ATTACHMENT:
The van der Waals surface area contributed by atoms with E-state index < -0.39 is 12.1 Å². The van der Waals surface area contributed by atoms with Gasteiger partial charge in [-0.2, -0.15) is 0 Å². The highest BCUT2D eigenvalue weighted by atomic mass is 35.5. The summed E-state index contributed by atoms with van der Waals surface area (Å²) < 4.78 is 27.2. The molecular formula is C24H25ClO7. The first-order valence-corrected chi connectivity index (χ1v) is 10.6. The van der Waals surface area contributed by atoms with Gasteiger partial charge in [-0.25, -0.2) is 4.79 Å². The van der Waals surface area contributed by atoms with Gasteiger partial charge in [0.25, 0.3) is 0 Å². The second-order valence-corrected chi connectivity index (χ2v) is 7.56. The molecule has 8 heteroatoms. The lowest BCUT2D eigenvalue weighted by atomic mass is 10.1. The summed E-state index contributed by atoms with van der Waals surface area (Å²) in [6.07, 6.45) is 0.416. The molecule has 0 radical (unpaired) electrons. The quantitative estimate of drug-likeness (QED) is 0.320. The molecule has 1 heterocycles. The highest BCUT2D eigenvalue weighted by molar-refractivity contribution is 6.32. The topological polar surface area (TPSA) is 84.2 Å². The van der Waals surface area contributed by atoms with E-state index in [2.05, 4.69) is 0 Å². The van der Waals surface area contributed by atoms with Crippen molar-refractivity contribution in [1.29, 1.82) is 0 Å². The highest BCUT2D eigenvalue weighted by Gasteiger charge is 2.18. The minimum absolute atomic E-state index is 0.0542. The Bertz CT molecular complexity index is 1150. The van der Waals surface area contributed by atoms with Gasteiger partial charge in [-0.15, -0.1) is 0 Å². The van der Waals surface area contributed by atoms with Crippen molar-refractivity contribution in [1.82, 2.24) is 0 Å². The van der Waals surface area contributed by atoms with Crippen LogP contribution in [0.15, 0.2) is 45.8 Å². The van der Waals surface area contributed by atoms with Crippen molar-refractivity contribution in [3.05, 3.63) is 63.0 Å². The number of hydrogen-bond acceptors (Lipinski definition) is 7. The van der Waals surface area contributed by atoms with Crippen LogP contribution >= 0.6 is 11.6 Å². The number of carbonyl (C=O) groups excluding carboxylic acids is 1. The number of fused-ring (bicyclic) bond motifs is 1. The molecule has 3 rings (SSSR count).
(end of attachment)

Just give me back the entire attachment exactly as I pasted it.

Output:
The van der Waals surface area contributed by atoms with E-state index < -0.39 is 12.1 Å². The van der Waals surface area contributed by atoms with Gasteiger partial charge in [-0.2, -0.15) is 0 Å². The highest BCUT2D eigenvalue weighted by atomic mass is 35.5. The summed E-state index contributed by atoms with van der Waals surface area (Å²) < 4.78 is 27.2. The molecular formula is C24H25ClO7. The first-order valence-corrected chi connectivity index (χ1v) is 10.6. The van der Waals surface area contributed by atoms with Gasteiger partial charge in [-0.25, -0.2) is 4.79 Å². The van der Waals surface area contributed by atoms with Gasteiger partial charge in [0.25, 0.3) is 0 Å². The second-order valence-corrected chi connectivity index (χ2v) is 7.56. The molecule has 8 heteroatoms. The lowest BCUT2D eigenvalue weighted by atomic mass is 10.1. The summed E-state index contributed by atoms with van der Waals surface area (Å²) in [6.07, 6.45) is 0.416. The molecule has 0 radical (unpaired) electrons. The quantitative estimate of drug-likeness (QED) is 0.320. The molecule has 1 heterocycles. The highest BCUT2D eigenvalue weighted by molar-refractivity contribution is 6.32. The topological polar surface area (TPSA) is 84.2 Å². The van der Waals surface area contributed by atoms with E-state index in [2.05, 4.69) is 0 Å². The van der Waals surface area contributed by atoms with Crippen molar-refractivity contribution in [1.29, 1.82) is 0 Å². The highest BCUT2D eigenvalue weighted by Gasteiger charge is 2.18. The minimum absolute atomic E-state index is 0.0542. The Bertz CT molecular complexity index is 1150. The van der Waals surface area contributed by atoms with Gasteiger partial charge in [-0.15, -0.1) is 0 Å². The van der Waals surface area contributed by atoms with Crippen molar-refractivity contribution in [1.82, 2.24) is 0 Å². The van der Waals surface area contributed by atoms with Crippen LogP contribution in [0.15, 0.2) is 45.8 Å². The van der Waals surface area contributed by atoms with Crippen molar-refractivity contribution in [3.05, 3.63) is 63.0 Å². The number of hydrogen-bond acceptors (Lipinski definition) is 7. The van der Waals surface area contributed by atoms with Crippen LogP contribution >= 0.6 is 11.6 Å². The number of carbonyl (C=O) groups excluding carboxylic acids is 1. The number of fused-ring (bicyclic) bond motifs is 1. The molecule has 3 rings (SSSR count).